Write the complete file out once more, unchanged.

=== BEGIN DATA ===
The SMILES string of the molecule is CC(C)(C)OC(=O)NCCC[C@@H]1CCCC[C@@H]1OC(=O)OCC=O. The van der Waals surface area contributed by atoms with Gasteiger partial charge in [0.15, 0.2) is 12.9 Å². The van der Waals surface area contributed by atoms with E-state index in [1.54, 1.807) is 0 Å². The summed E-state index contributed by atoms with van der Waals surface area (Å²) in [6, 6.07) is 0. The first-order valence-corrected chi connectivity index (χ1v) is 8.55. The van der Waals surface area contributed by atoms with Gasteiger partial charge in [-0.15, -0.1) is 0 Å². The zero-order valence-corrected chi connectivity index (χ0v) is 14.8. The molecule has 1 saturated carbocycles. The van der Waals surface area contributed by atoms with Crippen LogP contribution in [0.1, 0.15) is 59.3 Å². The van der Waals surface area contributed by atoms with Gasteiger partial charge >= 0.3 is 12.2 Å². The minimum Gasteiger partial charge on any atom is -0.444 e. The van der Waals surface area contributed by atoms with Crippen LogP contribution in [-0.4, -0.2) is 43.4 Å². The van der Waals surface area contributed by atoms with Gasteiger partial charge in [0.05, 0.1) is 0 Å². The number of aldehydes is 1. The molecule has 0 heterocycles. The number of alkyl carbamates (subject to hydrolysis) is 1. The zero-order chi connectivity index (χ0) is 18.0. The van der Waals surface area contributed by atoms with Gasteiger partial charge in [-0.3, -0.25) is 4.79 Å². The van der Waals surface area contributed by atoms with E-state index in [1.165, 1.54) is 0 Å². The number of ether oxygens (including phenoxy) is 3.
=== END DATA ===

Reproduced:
The SMILES string of the molecule is CC(C)(C)OC(=O)NCCC[C@@H]1CCCC[C@@H]1OC(=O)OCC=O. The van der Waals surface area contributed by atoms with Gasteiger partial charge in [0.15, 0.2) is 12.9 Å². The van der Waals surface area contributed by atoms with E-state index in [1.54, 1.807) is 0 Å². The summed E-state index contributed by atoms with van der Waals surface area (Å²) in [6, 6.07) is 0. The first-order valence-corrected chi connectivity index (χ1v) is 8.55. The van der Waals surface area contributed by atoms with Gasteiger partial charge in [-0.15, -0.1) is 0 Å². The zero-order valence-corrected chi connectivity index (χ0v) is 14.8. The molecule has 1 saturated carbocycles. The van der Waals surface area contributed by atoms with Crippen LogP contribution in [0.1, 0.15) is 59.3 Å². The van der Waals surface area contributed by atoms with Gasteiger partial charge >= 0.3 is 12.2 Å². The minimum Gasteiger partial charge on any atom is -0.444 e. The van der Waals surface area contributed by atoms with Crippen LogP contribution in [-0.4, -0.2) is 43.4 Å². The van der Waals surface area contributed by atoms with Gasteiger partial charge in [0.05, 0.1) is 0 Å². The number of aldehydes is 1. The molecule has 0 heterocycles. The number of alkyl carbamates (subject to hydrolysis) is 1. The zero-order chi connectivity index (χ0) is 18.0. The van der Waals surface area contributed by atoms with Gasteiger partial charge in [-0.3, -0.25) is 4.79 Å². The van der Waals surface area contributed by atoms with E-state index in [1.165, 1.54) is 0 Å². The number of ether oxygens (including phenoxy) is 3.